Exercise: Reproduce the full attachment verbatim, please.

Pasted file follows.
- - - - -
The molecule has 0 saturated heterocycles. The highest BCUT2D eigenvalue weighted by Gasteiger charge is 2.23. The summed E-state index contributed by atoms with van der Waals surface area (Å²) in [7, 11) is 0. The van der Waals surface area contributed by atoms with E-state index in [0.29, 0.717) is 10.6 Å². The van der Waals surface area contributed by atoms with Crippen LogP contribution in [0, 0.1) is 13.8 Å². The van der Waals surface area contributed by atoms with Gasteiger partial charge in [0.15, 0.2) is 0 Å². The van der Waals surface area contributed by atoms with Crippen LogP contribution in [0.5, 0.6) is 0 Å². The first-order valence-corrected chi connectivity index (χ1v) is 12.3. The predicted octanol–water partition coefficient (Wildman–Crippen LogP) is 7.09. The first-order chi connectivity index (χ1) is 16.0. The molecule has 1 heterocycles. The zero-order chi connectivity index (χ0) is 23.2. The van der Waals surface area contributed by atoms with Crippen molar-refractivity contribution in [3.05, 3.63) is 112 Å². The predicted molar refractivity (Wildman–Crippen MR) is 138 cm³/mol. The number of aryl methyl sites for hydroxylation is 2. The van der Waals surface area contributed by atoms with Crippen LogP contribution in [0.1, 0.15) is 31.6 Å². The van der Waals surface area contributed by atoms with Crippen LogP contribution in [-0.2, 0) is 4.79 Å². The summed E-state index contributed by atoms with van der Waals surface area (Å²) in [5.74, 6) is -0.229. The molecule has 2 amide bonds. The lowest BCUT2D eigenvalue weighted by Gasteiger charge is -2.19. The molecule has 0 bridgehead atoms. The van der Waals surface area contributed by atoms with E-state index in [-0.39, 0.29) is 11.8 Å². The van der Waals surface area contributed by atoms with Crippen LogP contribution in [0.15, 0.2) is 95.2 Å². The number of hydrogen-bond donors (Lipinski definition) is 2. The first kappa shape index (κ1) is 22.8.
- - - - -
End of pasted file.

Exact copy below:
The molecule has 0 saturated heterocycles. The highest BCUT2D eigenvalue weighted by Gasteiger charge is 2.23. The summed E-state index contributed by atoms with van der Waals surface area (Å²) in [7, 11) is 0. The van der Waals surface area contributed by atoms with E-state index in [0.29, 0.717) is 10.6 Å². The van der Waals surface area contributed by atoms with Crippen LogP contribution in [0, 0.1) is 13.8 Å². The van der Waals surface area contributed by atoms with Gasteiger partial charge in [0.15, 0.2) is 0 Å². The van der Waals surface area contributed by atoms with Crippen LogP contribution in [0.5, 0.6) is 0 Å². The first-order valence-corrected chi connectivity index (χ1v) is 12.3. The predicted octanol–water partition coefficient (Wildman–Crippen LogP) is 7.09. The first-order chi connectivity index (χ1) is 16.0. The molecule has 1 heterocycles. The zero-order chi connectivity index (χ0) is 23.2. The van der Waals surface area contributed by atoms with Crippen molar-refractivity contribution in [3.05, 3.63) is 112 Å². The predicted molar refractivity (Wildman–Crippen MR) is 138 cm³/mol. The number of aryl methyl sites for hydroxylation is 2. The van der Waals surface area contributed by atoms with Crippen LogP contribution in [0.1, 0.15) is 31.6 Å². The van der Waals surface area contributed by atoms with Crippen LogP contribution in [-0.2, 0) is 4.79 Å². The summed E-state index contributed by atoms with van der Waals surface area (Å²) in [5.74, 6) is -0.229. The molecule has 2 amide bonds. The lowest BCUT2D eigenvalue weighted by Gasteiger charge is -2.19. The molecule has 0 bridgehead atoms. The van der Waals surface area contributed by atoms with E-state index in [-0.39, 0.29) is 11.8 Å². The van der Waals surface area contributed by atoms with Crippen LogP contribution in [0.15, 0.2) is 95.2 Å². The number of hydrogen-bond donors (Lipinski definition) is 2. The first kappa shape index (κ1) is 22.8.